Nearly 27million GP appointments have been ‘lost’ during the coronavirus pandemic, fuelling fears of a ticking time-bomb of cancer deaths.
NHS Digital estimates there were 26.7million fewer GP appointments in England between March and August this year than in the same period in 2019 – down from 146.2million to 119.5million.
Cancer Research UK said more than 350,000 people who would normally have been urgently referred to a specialist to have vital tests to check if they have the disease have not been.
The charity believes the delays could cause an additional 35,000 avoidable deaths at the hands of cancer.
Inspectors also fear that ‘lost’ appointments with doctors have led to a significant deterioration in patients’ health and the worsening of other conditions such as asthma and diabetes.
The statistics were revealed in a major report by the Care Quality Commission today, which warned of a ‘huge pent-up demand for care’ since the March lockdown.
People have struggled to see a GP because of Covid-19 precautions that have moved a huge chunk of appointments online. Social distancing and strict cleaning rules mean family doctors can only see a fraction of the normal volume of patients in their practices.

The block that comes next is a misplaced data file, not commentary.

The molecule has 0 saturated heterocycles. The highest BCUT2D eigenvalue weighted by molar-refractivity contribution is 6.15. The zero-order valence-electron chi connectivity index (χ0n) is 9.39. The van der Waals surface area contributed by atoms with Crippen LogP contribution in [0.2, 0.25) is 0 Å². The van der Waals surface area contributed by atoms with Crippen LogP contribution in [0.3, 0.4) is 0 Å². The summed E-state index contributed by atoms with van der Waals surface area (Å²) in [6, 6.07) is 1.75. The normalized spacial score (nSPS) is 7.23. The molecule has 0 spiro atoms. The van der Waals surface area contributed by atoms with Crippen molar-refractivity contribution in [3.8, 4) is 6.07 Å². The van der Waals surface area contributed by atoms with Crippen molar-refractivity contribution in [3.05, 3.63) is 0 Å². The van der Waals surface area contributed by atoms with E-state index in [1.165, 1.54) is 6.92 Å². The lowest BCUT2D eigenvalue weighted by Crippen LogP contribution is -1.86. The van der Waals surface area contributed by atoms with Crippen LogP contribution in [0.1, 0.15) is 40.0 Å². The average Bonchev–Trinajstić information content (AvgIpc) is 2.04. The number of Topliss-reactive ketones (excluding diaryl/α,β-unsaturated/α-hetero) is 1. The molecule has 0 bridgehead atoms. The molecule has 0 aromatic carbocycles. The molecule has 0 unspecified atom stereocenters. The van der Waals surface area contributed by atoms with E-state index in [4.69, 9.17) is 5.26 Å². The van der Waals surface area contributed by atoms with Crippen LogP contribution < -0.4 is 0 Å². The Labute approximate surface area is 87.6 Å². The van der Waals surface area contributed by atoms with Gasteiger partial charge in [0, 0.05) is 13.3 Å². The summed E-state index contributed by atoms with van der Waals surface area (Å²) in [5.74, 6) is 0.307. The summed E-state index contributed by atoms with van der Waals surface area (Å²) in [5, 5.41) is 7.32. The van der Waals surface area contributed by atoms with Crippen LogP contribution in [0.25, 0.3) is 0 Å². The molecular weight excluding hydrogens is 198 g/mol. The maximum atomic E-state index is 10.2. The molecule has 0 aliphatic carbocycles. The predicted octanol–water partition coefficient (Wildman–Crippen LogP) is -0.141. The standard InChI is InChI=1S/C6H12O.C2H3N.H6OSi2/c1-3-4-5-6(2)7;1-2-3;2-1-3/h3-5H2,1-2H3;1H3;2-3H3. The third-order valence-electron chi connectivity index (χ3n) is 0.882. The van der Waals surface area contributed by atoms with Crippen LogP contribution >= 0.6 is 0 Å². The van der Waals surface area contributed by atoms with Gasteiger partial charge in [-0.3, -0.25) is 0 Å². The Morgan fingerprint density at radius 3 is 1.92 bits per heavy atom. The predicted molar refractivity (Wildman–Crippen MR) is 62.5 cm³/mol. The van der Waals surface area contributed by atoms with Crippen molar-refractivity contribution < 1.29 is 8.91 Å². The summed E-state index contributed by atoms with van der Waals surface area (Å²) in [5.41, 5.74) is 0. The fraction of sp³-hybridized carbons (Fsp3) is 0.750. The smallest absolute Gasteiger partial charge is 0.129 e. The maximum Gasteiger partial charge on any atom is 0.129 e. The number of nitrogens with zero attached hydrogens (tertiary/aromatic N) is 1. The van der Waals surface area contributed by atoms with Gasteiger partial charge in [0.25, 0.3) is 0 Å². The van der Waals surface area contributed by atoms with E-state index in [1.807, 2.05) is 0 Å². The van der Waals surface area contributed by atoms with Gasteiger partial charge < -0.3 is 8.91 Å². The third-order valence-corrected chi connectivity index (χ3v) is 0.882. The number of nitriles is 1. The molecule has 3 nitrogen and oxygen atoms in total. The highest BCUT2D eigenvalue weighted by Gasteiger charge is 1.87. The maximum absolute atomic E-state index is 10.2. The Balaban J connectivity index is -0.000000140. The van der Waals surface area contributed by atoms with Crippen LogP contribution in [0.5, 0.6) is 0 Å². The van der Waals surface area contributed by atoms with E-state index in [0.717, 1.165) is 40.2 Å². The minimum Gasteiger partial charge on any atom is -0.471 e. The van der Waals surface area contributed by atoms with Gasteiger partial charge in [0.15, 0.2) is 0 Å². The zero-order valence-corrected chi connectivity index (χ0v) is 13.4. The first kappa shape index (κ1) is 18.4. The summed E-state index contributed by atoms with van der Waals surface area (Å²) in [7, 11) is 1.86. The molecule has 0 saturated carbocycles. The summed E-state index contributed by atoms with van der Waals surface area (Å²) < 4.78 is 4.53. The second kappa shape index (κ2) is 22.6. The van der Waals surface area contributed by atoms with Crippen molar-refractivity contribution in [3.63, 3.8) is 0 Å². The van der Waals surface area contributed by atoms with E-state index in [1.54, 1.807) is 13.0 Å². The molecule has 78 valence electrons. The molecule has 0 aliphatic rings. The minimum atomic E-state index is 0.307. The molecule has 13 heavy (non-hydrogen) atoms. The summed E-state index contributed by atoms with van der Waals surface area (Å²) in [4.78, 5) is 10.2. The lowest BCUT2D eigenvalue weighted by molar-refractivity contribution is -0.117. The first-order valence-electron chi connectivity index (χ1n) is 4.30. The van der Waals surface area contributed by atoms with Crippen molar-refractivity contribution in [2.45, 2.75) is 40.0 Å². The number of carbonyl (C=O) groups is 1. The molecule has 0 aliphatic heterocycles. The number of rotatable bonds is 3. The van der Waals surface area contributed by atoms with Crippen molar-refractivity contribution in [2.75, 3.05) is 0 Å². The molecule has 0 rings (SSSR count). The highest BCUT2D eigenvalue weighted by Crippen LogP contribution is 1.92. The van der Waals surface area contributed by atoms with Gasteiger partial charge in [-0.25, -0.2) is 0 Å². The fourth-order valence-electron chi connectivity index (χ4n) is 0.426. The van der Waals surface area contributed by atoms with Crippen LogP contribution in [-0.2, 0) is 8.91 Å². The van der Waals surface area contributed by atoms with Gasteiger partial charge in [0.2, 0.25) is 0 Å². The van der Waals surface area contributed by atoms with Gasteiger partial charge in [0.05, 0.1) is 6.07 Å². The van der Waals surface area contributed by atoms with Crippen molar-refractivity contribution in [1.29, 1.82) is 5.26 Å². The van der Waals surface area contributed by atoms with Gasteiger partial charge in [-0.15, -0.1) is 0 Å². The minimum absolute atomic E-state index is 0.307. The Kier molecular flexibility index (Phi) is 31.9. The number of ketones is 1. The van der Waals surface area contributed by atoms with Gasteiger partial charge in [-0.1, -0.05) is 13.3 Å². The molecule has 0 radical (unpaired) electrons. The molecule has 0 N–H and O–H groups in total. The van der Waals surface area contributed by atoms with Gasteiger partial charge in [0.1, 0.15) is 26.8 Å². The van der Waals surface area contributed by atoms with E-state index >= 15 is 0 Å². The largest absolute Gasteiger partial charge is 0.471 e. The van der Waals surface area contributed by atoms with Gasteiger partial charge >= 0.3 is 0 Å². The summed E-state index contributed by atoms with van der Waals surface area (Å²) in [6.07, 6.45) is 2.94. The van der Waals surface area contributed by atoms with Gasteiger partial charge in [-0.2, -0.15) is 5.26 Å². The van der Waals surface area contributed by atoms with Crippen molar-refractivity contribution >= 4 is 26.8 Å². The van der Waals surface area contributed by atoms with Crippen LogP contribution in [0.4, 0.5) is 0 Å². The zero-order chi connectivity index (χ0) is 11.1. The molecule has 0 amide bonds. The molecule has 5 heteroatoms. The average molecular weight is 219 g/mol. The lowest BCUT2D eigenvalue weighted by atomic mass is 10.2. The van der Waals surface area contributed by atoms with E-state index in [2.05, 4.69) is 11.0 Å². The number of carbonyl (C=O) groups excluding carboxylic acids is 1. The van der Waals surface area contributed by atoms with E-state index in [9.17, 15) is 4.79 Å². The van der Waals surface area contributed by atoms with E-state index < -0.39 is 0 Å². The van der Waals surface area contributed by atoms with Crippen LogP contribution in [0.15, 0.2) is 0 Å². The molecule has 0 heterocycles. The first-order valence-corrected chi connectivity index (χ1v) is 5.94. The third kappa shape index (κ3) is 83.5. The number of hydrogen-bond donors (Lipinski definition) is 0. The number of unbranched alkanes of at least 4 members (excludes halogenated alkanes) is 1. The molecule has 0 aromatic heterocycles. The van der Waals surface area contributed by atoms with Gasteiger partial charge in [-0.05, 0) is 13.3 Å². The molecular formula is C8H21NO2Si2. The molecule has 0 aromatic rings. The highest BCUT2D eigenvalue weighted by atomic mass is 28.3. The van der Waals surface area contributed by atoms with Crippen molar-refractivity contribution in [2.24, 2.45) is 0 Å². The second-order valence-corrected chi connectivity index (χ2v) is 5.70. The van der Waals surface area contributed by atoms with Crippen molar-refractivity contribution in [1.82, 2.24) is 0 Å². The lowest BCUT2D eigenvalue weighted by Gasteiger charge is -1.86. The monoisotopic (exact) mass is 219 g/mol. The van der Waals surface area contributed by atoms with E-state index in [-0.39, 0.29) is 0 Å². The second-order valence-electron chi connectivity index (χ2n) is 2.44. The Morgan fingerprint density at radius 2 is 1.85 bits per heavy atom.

Others have been scared off seeing their GP for fear of being a burden on the health service or catching Covid-19.
NHS Digital estimates there were 26.7million fewer GP appointments in England between March and August this year than in the same period in 2019 – down from 146.2million to 119.5million
People have struggled to see a GP because of Covid-19 precautions that have moved a huge chunk of appointments online (file)
The NHS statistics show that even in August, when the country was enjoying a spell of no lockdowns and low transmission, GPs had 2.7million fewer appointments than in the same month in 2019.